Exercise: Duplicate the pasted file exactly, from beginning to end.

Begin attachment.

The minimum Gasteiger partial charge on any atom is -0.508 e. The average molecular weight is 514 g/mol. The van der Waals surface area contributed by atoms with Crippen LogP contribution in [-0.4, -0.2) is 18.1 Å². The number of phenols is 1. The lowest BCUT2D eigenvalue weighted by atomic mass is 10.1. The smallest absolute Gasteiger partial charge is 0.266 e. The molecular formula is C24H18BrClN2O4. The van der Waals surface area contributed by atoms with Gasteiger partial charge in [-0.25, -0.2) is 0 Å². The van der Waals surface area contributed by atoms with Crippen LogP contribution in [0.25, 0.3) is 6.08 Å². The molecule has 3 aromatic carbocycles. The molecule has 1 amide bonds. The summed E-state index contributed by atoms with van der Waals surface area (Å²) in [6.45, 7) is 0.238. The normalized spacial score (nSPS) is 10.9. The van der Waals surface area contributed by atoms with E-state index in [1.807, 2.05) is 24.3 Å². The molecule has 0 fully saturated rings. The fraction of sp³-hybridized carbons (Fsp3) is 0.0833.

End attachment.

The minimum Gasteiger partial charge on any atom is -0.508 e. The average molecular weight is 514 g/mol. The van der Waals surface area contributed by atoms with Crippen LogP contribution in [-0.4, -0.2) is 18.1 Å². The number of phenols is 1. The lowest BCUT2D eigenvalue weighted by atomic mass is 10.1. The smallest absolute Gasteiger partial charge is 0.266 e. The molecular formula is C24H18BrClN2O4. The van der Waals surface area contributed by atoms with Gasteiger partial charge in [-0.25, -0.2) is 0 Å². The van der Waals surface area contributed by atoms with Crippen LogP contribution in [0.25, 0.3) is 6.08 Å². The molecule has 3 aromatic carbocycles. The molecule has 1 amide bonds. The summed E-state index contributed by atoms with van der Waals surface area (Å²) in [6.45, 7) is 0.238. The normalized spacial score (nSPS) is 10.9. The van der Waals surface area contributed by atoms with E-state index in [1.807, 2.05) is 24.3 Å². The molecule has 0 fully saturated rings. The fraction of sp³-hybridized carbons (Fsp3) is 0.0833.